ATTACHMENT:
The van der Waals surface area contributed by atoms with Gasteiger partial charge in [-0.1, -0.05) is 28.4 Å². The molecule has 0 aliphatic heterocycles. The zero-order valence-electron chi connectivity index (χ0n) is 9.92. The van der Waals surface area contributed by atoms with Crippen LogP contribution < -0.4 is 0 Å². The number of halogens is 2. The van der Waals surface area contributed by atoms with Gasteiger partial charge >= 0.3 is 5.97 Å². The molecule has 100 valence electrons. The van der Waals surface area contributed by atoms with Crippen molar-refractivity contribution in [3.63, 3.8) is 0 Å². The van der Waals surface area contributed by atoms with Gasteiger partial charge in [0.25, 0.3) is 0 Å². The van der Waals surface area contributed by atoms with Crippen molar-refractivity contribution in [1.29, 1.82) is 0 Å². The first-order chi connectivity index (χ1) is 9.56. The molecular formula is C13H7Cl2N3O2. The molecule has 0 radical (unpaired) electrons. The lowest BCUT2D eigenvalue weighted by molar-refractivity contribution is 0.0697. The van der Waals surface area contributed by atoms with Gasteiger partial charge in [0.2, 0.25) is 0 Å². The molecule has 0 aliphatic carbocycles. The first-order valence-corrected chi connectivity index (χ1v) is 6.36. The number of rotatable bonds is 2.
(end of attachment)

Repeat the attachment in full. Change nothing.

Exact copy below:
The van der Waals surface area contributed by atoms with Gasteiger partial charge in [-0.1, -0.05) is 28.4 Å². The molecule has 0 aliphatic heterocycles. The zero-order valence-electron chi connectivity index (χ0n) is 9.92. The van der Waals surface area contributed by atoms with Crippen LogP contribution < -0.4 is 0 Å². The number of halogens is 2. The van der Waals surface area contributed by atoms with Gasteiger partial charge >= 0.3 is 5.97 Å². The molecule has 100 valence electrons. The van der Waals surface area contributed by atoms with Crippen molar-refractivity contribution in [3.63, 3.8) is 0 Å². The van der Waals surface area contributed by atoms with Gasteiger partial charge in [0.25, 0.3) is 0 Å². The van der Waals surface area contributed by atoms with Crippen molar-refractivity contribution in [1.29, 1.82) is 0 Å². The first-order chi connectivity index (χ1) is 9.56. The molecular formula is C13H7Cl2N3O2. The molecule has 0 radical (unpaired) electrons. The lowest BCUT2D eigenvalue weighted by molar-refractivity contribution is 0.0697. The van der Waals surface area contributed by atoms with Gasteiger partial charge in [0.2, 0.25) is 0 Å². The molecule has 0 aliphatic carbocycles. The first-order valence-corrected chi connectivity index (χ1v) is 6.36. The number of rotatable bonds is 2.